By Dan Walters
Published: Wednesday, May. 22, 2013 – 12:00 am | Page 3A
Last Modified: Wednesday, May. 22, 2013 – 12:07 pm
California, it’s now acknowledged, has a glut of lawyers.
Thousands of law school graduates cannot find jobs as law firms cut back, as government agencies are squeezed, as corporations trim legal expenses and as technology handles rote legal work.
A new report says that a sixth of California’s recent law school graduates are unemployed. The Los Angeles Times reported last month that some jobless lawyers are honing skills by suing schools for overpromising job prospects.
The lawyer glut is acknowledged by the State Bar, the quasi-public entity that licenses lawyers, regulates their behavior and acts as a trade association for the legal profession.
Joseph Dunn, the former state senator who runs the State Bar, told the Times that while the state had seen lawyer gluts in the past, “I don’t think any of them rival the situation we are seeing today.”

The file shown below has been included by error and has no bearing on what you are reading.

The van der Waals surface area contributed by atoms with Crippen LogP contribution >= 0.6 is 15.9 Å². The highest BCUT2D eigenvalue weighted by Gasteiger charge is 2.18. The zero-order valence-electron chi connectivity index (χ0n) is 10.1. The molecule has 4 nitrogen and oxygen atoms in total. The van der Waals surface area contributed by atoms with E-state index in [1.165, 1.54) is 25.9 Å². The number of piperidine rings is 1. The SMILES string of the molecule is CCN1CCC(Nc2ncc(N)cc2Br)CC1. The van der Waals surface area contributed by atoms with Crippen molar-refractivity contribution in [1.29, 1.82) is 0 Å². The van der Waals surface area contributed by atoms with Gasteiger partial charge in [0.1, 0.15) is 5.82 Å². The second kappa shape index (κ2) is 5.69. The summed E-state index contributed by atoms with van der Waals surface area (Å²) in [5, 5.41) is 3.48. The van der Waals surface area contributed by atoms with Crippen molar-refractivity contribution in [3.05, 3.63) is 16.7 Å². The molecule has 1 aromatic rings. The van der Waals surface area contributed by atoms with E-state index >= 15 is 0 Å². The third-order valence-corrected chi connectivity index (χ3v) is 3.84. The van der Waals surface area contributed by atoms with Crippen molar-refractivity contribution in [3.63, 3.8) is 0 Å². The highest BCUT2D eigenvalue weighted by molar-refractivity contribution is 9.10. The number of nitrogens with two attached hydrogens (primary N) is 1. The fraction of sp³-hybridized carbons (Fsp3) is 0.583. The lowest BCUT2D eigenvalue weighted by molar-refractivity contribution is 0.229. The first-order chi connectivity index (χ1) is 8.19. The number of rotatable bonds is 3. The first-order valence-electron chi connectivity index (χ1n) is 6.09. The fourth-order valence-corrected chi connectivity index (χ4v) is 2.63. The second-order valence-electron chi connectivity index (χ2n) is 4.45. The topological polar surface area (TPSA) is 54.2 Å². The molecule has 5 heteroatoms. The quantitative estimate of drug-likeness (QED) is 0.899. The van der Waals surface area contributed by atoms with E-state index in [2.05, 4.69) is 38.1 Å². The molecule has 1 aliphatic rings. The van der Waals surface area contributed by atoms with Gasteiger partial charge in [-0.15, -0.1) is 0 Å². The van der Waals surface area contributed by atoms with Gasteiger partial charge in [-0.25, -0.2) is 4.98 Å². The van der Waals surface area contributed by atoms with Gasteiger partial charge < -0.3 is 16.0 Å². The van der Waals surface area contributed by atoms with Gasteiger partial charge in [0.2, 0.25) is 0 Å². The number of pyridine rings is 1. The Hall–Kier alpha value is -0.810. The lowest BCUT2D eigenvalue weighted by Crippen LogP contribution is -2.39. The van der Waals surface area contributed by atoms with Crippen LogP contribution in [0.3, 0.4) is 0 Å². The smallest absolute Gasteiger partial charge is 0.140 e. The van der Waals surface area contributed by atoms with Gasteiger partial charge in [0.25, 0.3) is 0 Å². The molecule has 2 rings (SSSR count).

Dunn’s remarks struck many in the Capitol as ironic since as a legislator, Dunn made herculean efforts to get a new law school at the University of California, Irvine.
The State Bar appears to be doing more about the glut than wringing its institutional hands. It’s sponsoring legislation that could eliminate some competition from providers of do-it-yourself legal forms.
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